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I am trying to bind a bool value to checkboxes in a GridViewColumn, but it doesn't work. I even tried just returning false, but the checkboxes still look enabled. It only works if I type "False" into the xaml.

The binded property is:

public bool HasPermissions
{
    get { return this.UserPrivileges == UserPrivileges.FullAccess; }
}

Current value of this.UserPrivileges is not UserPrivileges.FullAccess.

Xaml code:

<Window x:Class="EffectsWindow.MainWindow"
        xmlns="http://schemas.microsoft.com/winfx/2006/xaml/presentation"
        xmlns:x="http://schemas.microsoft.com/winfx/2006/xaml"
        Title="Effects Manager"
        Width="800"
        Height="500"
        DataContext="{Binding RelativeSource={RelativeSource Self}}"
    <DockPanel VerticalAlignment="Stretch">
        <DockPanel.Resources>

        <ListView x:Name="EffectsListView"
                  ItemsSource="{Binding AllEffects}">

            <ListView.View>
                <GridView>

                    <GridViewColumn Width="50" Header="Override">
                        <GridViewColumn.CellTemplate>
                            <DataTemplate>
                                <CheckBox Margin="0"
                                          HorizontalAlignment="Center"
                                          IsEnabled="{Binding HasPermission}"/>
                            </DataTemplate>
                        </GridViewColumn.CellTemplate>
                    </GridViewColumn>

                </GridView>
            </ListView.View>
        </ListView>

    </DockPanel>
</Window>

EDIT: Current property code:

public bool HasPermissions
{
    get { return this.UserPermissions == UserPermissions.FullAccess; }
    set { this.RaisePropertyChanged ( "HasPermissions" ); }
}
share|improve this question
    
Are you sure that you have implemented INotifyPropertyChanged? –  Lav Mar 16 '11 at 20:52
    
Thanks, I didn't implement it. I thought INotifyPropertyChanged is only needed if it's 2 way binding? Like if the value is only defined once, do you still need it? –  Joan Venge Mar 16 '11 at 20:57
    
Sorry also meant to say, this property can't be set, only get. –  Joan Venge Mar 16 '11 at 20:58
    
Yes you do need that as long as you want to reflect changes in your property out to the UI. Try it. Let us know if it worked or not. –  Lav Mar 16 '11 at 20:59
    
In that case what you want to do is in the Setter of UserPriviliges property call OnNotifyPropertyChanged("HasPermissions") –  Lav Mar 16 '11 at 21:01

1 Answer 1

up vote 1 down vote accepted

Think about the problem in your updated property: that property has no backing field, its getter returns the result of comparing a different property with UserPermissions.FullAccess. Therefore it can never be set.

The thing to focus on is, when does the UI need to be notified that the value returned by HasPermissions has changed? Well, when can that value change? When the value of this.UserPermissions changes, right?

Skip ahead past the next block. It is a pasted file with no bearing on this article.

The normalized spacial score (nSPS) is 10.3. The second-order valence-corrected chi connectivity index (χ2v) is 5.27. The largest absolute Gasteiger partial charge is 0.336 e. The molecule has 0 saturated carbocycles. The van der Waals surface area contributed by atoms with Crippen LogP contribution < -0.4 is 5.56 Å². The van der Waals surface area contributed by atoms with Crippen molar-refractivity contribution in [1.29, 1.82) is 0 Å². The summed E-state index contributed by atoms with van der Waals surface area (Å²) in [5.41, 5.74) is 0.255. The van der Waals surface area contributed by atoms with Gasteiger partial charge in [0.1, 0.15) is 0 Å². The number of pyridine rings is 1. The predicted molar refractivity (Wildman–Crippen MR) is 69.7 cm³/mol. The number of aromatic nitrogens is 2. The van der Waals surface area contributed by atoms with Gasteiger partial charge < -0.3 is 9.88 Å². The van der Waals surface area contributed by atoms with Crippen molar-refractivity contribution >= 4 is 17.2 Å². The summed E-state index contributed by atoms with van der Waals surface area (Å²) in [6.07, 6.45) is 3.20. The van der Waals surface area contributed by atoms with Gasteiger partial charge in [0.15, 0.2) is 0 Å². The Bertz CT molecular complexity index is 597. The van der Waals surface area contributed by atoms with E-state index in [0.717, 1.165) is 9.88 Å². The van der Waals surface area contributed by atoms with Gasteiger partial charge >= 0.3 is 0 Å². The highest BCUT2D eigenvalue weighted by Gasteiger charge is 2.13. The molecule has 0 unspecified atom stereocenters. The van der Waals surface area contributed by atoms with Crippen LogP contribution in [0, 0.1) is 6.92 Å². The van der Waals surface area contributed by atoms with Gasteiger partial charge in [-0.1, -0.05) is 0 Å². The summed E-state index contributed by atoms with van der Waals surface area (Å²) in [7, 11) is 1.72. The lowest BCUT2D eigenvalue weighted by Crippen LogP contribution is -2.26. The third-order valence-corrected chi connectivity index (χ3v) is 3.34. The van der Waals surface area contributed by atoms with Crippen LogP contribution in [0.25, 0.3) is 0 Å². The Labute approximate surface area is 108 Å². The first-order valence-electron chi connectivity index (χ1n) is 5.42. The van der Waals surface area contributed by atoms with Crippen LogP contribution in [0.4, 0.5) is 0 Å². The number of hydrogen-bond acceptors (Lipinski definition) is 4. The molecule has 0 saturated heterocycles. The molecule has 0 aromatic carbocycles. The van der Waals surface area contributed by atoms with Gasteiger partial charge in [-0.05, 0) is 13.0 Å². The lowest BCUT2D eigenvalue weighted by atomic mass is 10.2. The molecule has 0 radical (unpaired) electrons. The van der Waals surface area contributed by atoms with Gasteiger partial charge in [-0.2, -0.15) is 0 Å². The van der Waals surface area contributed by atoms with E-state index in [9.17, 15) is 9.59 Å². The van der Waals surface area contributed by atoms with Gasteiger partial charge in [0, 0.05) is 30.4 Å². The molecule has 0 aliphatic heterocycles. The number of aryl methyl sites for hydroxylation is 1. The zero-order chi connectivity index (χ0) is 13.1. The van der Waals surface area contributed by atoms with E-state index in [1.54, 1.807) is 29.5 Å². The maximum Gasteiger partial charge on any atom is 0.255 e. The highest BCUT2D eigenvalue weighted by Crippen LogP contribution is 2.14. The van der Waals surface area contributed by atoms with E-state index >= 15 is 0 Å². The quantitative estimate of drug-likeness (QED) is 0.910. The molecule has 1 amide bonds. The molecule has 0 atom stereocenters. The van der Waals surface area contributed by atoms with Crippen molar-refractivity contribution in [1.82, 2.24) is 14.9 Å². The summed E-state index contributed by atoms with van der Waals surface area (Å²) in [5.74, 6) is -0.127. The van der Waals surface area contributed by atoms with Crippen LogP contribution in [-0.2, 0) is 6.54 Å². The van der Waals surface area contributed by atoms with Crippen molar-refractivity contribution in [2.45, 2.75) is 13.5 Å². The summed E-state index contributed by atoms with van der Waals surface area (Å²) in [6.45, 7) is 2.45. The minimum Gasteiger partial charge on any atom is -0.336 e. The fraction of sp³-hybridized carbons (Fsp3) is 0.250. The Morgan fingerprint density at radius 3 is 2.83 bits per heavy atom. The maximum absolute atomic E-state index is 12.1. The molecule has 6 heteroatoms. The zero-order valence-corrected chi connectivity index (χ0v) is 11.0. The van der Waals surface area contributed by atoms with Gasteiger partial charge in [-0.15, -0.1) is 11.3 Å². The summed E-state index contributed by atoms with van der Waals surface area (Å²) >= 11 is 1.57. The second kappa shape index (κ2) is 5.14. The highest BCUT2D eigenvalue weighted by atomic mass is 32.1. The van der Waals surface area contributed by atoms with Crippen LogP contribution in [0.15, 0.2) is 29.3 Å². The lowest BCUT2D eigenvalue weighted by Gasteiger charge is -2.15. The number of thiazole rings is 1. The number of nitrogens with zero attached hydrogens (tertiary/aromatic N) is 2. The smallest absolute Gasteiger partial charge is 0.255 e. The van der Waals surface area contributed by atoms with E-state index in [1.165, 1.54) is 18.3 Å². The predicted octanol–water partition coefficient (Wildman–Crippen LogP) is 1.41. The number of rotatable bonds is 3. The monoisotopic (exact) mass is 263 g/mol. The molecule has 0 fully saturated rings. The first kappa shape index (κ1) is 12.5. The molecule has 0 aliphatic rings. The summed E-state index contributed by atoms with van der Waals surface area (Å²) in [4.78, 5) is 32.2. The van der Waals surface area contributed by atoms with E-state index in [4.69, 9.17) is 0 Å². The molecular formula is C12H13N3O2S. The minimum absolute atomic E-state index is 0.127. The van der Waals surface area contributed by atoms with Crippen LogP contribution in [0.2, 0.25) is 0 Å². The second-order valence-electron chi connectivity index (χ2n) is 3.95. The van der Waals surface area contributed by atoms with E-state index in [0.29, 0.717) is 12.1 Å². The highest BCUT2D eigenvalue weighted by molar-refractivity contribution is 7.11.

Assuming this.UserPermissions is itself a property with a setter, its setter is the place to call RaisePropertyChanged("HasPermissions"). That will tell the UI that, even if it doesn't bind to UserPermissions directly, the property it does bind to must be re-evaluated.

Update: Regarding your comment, IsChecked is indeed the CheckBox property you should bind HasPermissions to if you want the box's checked state to indicate that the user has permission.

Update the 2nd: It sounds like you want to access a property of the Window's DataContext from a visual child (the ListBox). You can use a RelativeSource binding to achieve that, like so:

<CheckBox Margin="0"
          HorizontalAlignment="Center"
          IsEnabled="{Binding RelativeSource={RelativeSource FindAncestor, AncestorType={x:Type Window}}, Path=DataContext.HasPermission}"/>

That somewhat clunky notation will find the nearest parent element to the CheckBox in the visual tree that is of type Window, and bind to its DataContext property to find HasPermission.

share|improve this answer
    
Thanks, the IsChecked actually represent whether the effect is active or not which uses another binding, but I want some people to be able to modify these values, not everyone. That's why I use IsEnabled too. I tried what you said, but still the checkboxes are enabled, but the HasPermission property returns False. Also I set UserPermissions in the constructor of this object. Does that matter? –  Joan Venge Mar 16 '11 at 21:19
    
Sorry I made a mistake. It's confusing. I have a VM class for the whole window, and this VM class called EditorVM has the observable collection which the ListView is binded to. But the property HasPermission is on this EditorVM, not EditorVM.AllEffects. Because the property is global, not per instance of Effect. How do you think I can bind these checkboxes to EditorVM for the IsEnabled property? Does it make sense? –  Joan Venge Mar 16 '11 at 21:30
    
Or do you think I have to Bind the ListView to EditorVM and use AllEffects.PropertyName notation for every other binding, to allow me to address the HasPermissions property? –  Joan Venge Mar 16 '11 at 21:33
    
@Joan Venge If I understand you correctly, it sounds like you want to access a property of the Window's DataContext from a visual child (the ListBox). See my updated answer. –  Dan J Mar 16 '11 at 21:45
    
Thanks, since the problem was unique enough I made another question about this specifically. Hope this gives you more detail about it: stackoverflow.com/questions/5332213/… –  Joan Venge Mar 16 '11 at 21:47

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